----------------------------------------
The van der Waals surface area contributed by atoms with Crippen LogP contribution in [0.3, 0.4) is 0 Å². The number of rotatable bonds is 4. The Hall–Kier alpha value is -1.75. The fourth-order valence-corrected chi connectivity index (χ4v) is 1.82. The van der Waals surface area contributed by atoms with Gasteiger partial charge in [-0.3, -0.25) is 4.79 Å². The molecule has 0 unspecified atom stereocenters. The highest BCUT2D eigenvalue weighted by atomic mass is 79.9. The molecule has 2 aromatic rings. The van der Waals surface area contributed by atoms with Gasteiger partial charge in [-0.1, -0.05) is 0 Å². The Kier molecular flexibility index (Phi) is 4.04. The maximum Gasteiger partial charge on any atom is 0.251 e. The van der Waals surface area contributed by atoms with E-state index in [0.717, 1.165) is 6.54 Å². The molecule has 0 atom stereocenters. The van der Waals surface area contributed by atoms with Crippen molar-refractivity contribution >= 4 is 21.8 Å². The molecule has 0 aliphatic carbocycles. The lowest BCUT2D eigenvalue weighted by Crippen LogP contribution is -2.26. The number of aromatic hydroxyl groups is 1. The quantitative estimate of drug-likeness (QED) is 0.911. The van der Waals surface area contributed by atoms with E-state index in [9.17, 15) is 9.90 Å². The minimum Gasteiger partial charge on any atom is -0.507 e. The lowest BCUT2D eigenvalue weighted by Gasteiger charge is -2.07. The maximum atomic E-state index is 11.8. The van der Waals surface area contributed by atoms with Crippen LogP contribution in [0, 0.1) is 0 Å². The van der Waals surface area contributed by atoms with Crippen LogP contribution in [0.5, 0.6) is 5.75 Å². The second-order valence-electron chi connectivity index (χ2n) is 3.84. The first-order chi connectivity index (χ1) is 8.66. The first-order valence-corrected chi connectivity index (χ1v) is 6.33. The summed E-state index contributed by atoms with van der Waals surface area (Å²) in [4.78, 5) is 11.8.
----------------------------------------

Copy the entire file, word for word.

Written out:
The van der Waals surface area contributed by atoms with Crippen LogP contribution in [0.3, 0.4) is 0 Å². The number of rotatable bonds is 4. The Hall–Kier alpha value is -1.75. The fourth-order valence-corrected chi connectivity index (χ4v) is 1.82. The van der Waals surface area contributed by atoms with Gasteiger partial charge in [-0.3, -0.25) is 4.79 Å². The molecule has 0 unspecified atom stereocenters. The highest BCUT2D eigenvalue weighted by atomic mass is 79.9. The molecule has 2 aromatic rings. The van der Waals surface area contributed by atoms with Gasteiger partial charge in [-0.1, -0.05) is 0 Å². The Kier molecular flexibility index (Phi) is 4.04. The maximum Gasteiger partial charge on any atom is 0.251 e. The van der Waals surface area contributed by atoms with E-state index in [0.717, 1.165) is 6.54 Å². The molecule has 0 atom stereocenters. The van der Waals surface area contributed by atoms with Crippen molar-refractivity contribution >= 4 is 21.8 Å². The molecule has 0 aliphatic carbocycles. The lowest BCUT2D eigenvalue weighted by Crippen LogP contribution is -2.26. The number of aromatic hydroxyl groups is 1. The quantitative estimate of drug-likeness (QED) is 0.911. The van der Waals surface area contributed by atoms with E-state index in [9.17, 15) is 9.90 Å². The minimum Gasteiger partial charge on any atom is -0.507 e. The lowest BCUT2D eigenvalue weighted by Gasteiger charge is -2.07. The maximum atomic E-state index is 11.8. The van der Waals surface area contributed by atoms with Crippen LogP contribution in [0, 0.1) is 0 Å². The van der Waals surface area contributed by atoms with Crippen LogP contribution in [0.5, 0.6) is 5.75 Å². The second-order valence-electron chi connectivity index (χ2n) is 3.84. The first-order chi connectivity index (χ1) is 8.66. The first-order valence-corrected chi connectivity index (χ1v) is 6.33. The summed E-state index contributed by atoms with van der Waals surface area (Å²) in [4.78, 5) is 11.8.